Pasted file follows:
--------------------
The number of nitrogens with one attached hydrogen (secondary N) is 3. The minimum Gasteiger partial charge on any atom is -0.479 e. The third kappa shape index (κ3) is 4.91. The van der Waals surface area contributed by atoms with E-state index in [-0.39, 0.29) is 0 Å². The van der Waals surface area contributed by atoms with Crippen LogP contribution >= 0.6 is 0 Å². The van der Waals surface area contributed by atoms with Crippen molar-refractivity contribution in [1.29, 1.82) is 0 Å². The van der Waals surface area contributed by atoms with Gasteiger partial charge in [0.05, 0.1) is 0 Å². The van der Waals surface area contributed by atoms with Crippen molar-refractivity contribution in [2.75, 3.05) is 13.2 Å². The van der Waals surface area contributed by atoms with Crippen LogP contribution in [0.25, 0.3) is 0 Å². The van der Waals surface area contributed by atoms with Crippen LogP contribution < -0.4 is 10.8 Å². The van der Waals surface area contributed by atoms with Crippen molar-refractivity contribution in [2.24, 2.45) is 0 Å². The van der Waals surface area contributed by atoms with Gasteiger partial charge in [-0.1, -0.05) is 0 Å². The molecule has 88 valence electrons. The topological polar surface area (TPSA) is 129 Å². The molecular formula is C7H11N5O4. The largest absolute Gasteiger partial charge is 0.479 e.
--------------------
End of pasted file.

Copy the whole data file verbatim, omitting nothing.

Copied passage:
The number of nitrogens with one attached hydrogen (secondary N) is 3. The minimum Gasteiger partial charge on any atom is -0.479 e. The third kappa shape index (κ3) is 4.91. The van der Waals surface area contributed by atoms with E-state index in [-0.39, 0.29) is 0 Å². The van der Waals surface area contributed by atoms with Crippen LogP contribution >= 0.6 is 0 Å². The van der Waals surface area contributed by atoms with Crippen molar-refractivity contribution in [1.29, 1.82) is 0 Å². The van der Waals surface area contributed by atoms with Gasteiger partial charge in [0.05, 0.1) is 0 Å². The van der Waals surface area contributed by atoms with Crippen molar-refractivity contribution in [2.75, 3.05) is 13.2 Å². The van der Waals surface area contributed by atoms with Crippen LogP contribution in [0.25, 0.3) is 0 Å². The van der Waals surface area contributed by atoms with Crippen LogP contribution < -0.4 is 10.8 Å². The van der Waals surface area contributed by atoms with Crippen molar-refractivity contribution in [2.24, 2.45) is 0 Å². The van der Waals surface area contributed by atoms with Gasteiger partial charge in [-0.1, -0.05) is 0 Å². The molecule has 88 valence electrons. The topological polar surface area (TPSA) is 129 Å². The molecular formula is C7H11N5O4. The largest absolute Gasteiger partial charge is 0.479 e.